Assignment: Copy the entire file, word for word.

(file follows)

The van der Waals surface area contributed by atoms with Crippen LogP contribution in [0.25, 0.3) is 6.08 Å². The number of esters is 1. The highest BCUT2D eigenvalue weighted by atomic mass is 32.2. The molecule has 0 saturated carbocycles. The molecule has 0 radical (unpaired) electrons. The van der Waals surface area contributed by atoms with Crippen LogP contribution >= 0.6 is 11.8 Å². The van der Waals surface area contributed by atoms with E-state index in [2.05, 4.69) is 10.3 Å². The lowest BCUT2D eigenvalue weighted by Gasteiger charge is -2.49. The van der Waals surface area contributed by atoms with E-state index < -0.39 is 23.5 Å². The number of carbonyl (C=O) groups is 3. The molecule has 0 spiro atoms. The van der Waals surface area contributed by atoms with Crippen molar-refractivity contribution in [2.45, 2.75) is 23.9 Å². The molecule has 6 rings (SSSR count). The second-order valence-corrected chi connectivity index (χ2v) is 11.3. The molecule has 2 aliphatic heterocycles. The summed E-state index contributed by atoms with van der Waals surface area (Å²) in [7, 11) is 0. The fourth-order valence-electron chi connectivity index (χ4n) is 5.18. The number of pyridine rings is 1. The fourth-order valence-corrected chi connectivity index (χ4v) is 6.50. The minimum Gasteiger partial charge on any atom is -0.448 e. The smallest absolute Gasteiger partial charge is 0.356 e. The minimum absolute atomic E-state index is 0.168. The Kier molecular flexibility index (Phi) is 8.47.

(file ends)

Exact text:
The van der Waals surface area contributed by atoms with Crippen LogP contribution in [0.25, 0.3) is 6.08 Å². The number of esters is 1. The highest BCUT2D eigenvalue weighted by atomic mass is 32.2. The molecule has 0 saturated carbocycles. The molecule has 0 radical (unpaired) electrons. The van der Waals surface area contributed by atoms with Crippen LogP contribution >= 0.6 is 11.8 Å². The van der Waals surface area contributed by atoms with E-state index in [2.05, 4.69) is 10.3 Å². The lowest BCUT2D eigenvalue weighted by Gasteiger charge is -2.49. The van der Waals surface area contributed by atoms with E-state index < -0.39 is 23.5 Å². The number of carbonyl (C=O) groups is 3. The molecule has 0 spiro atoms. The van der Waals surface area contributed by atoms with Crippen molar-refractivity contribution in [2.45, 2.75) is 23.9 Å². The molecule has 6 rings (SSSR count). The second-order valence-corrected chi connectivity index (χ2v) is 11.3. The molecule has 2 aliphatic heterocycles. The summed E-state index contributed by atoms with van der Waals surface area (Å²) in [7, 11) is 0. The fourth-order valence-electron chi connectivity index (χ4n) is 5.18. The number of pyridine rings is 1. The fourth-order valence-corrected chi connectivity index (χ4v) is 6.50. The minimum Gasteiger partial charge on any atom is -0.448 e. The smallest absolute Gasteiger partial charge is 0.356 e. The minimum absolute atomic E-state index is 0.168. The Kier molecular flexibility index (Phi) is 8.47.